In mid-1998, Intel released the AGP 2.0, whose differential are in the possibility to work also with the new mode operation 4x (offering a transfer rate of 1.066 MB per second) and power supply 1.5 V (AGP 1.0 works with 3.3 V). Some time after came up the GPA 3.0, with the ability to work with power electric 0.8 V and mode of operation of 8x, corresponding the a transfer rate of 2.133 MB per second.

In addition to the high data transfer rate, the default AGP also offers other advantages. One of them is the fact always able to operate at its maximum capacity, as there is no other device on the bus that can, in some way, interfere with communication between the video card and the processor (remember that the AGP is only compatible with video cards). The GPA also allows the board of video make use of part of the RAM memory of your computer as a increase of its own memory, a feature called Direct Memory Execute.

As for the slot, the AGP is slightly smaller than a PCI docking. However, as there are several versions of the GPA, there is variations in the slots (which is unfortunate, because this creates a lot of confusion). These differences occur mainly because of the power settings electric existing between the devices that use each version. There is, for example, a slot that works for AGP 1.0, the other that works for AGP 2.0, a third party who works with all versions (slot universal), and so on. The illustration below shows all the types of connectors:

As you may have noticed in the image above, the market also met special versions of the GPA calls AGP Pro, directed the video cards that consume a large amount of energy.

Despite some advantages, the standard GPA ended up losing space and has been replaced by the PCI Express bus.

PCI Express bus

The standard PCI Express (or PCIe or even PCI-EX) it was designed by Intel in 2004 and stands by to replace, at the same time, the PCI and AGP buses. This happens because the PCI Express is available in various segments: 1x, 2x, 4x, 8x and 16x (there are also the 32x, but up to the closing of this article, this was not in use by industry). The higher this number, the greater is the rate of data transfer. As shown in the image below, this division is also reflected in the size of the slots PCI Express:

The PCI Express 16x, for example, is able to work with rate transfer about 4 GB per second, characteristic that makes be used for video cards, one of the devices that generate most data on a computer. The PCI Express 1x, the same being the more “weak”, is able to achieve a rate of download of about 250 MB per second, a value sufficient for a good part of devices more simple.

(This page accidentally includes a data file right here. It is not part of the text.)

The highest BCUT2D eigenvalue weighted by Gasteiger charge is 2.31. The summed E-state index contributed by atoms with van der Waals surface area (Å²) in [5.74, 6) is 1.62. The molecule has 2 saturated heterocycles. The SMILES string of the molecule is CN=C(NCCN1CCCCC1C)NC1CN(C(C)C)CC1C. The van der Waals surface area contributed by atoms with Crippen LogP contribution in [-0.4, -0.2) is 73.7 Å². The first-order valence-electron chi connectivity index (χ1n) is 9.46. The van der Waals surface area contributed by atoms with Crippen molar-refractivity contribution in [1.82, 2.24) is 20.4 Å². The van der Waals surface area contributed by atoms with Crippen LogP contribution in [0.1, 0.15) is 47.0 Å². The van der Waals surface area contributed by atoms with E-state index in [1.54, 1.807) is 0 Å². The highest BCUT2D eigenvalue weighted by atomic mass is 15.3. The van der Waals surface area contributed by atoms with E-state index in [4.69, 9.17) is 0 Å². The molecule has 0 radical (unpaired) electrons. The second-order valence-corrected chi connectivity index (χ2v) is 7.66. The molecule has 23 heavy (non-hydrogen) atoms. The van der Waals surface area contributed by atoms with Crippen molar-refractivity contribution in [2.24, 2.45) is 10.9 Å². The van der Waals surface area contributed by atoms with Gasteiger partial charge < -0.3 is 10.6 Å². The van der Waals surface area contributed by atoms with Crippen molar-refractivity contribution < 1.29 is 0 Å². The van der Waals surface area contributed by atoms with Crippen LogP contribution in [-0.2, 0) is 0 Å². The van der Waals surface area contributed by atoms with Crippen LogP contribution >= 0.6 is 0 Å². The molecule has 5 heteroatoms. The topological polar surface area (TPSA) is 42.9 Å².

With the release of PCI Express 2.0, which happened in the beginning 2007, the rates of transfer of technology almost doubled.

Learn more about the PCI Express technology in this an article published here in the AbbreviationFinder.

Buses AMR, CNR and ACR

Standards AMR (Audio Modem Riser), CNR (Communications and Network Riser) and ACR (Advanced Communications Riser) are different from each other, but share the idea of allowing the connection to the motherboard of devices to the Host Signal Processing (HSP), that is, devices whose control is done by the processor of the computer. For this, the chipset on the motherboard needs to be compatible. In general, these slots are used for cards that require little processing, such as sound cards, network cards or modem cards, simple.

The slot AMR has been developed to be used especially for functions modem and audio. Your project was spearheaded by Intel. To be used, the chipset of the motherboard I had to tell the circuits AC’97 and MC’97 audio and modem, respectively). If compared to the standards seen up to now, the slot AMR is very small:

The default CNR, in turn, arose virtually as a substitute of the AMR and also has the Intel as the main name in your development. Both are, in fact, very much alike, including in the slots. The the main difference of the CNR is to support the network resources, in addition to of the audio and modem.

In relation to the ACR, it is a standard whose development main name AMD. Its main focus are the communications network and USB. This type was for some time common to be found in motherboards from ASUS and your slot is extremely similar to a plug-in PCI, with the difference of being positioned in the opposite way on the motherboard, or is, is a sort of “PCI inverted”.

Other buses

The buses mentioned in this text have been or are widely used by the industry, but there are many patterns that for various reasons, were acceptance of the more limited in the market. This is the case, for example, of the buses VESA, MCA, and EISA:

VESA: also called VLB (VESA Local Bus), this the standard was established by the Video Electronics Standards Association (hence the acronym VESA) and it works physically, as an extension of the standard ISA (there is a fitting after an ISA slot on motherboards that are compatible with the default). The VLB can work the 32-bit and with the frequency the external bus of the processor (at the time, the default was of 33 MHz), causing your data transfer rate he could reach up to 132 MB per second. Despite this, the technology did not last long, especially with the arrival PCI bus;

MCA: abbreviation for Micro Channel Architecture, MCA was conceived by IBM to be the replacement for the standard ISA. This technology works at the rate of 32 bits and a frequency of 10 MHz, in addition to be compatible as features such as Plug and Play and Bus Mastering. One of the obstacles that contributed to the non-popularization the MCA was the fact of this being a bus owner, this is, belonging to the IBM. On this account, interested parties in technology they had to pay royalties to place it in their products, the idea that, obviously, was not well received;

EISA: acronym for Extended Industry Standard Architecture, the EISA is, as the name indicates, a bus compatible with the technology ISA. Because of this, you can operate the 32-bit, but keeps their frequency in 8.33 MHz (the same as in the ISA). Your slot is virtually identical to that of the standard ISA, however, is more high, since it uses two rows of contacts: the first is destined for the ISA devices, while the second serves to the devices 32-bit.

Buses Isa, Agp, Pci, Pci Express, Amr and Other 1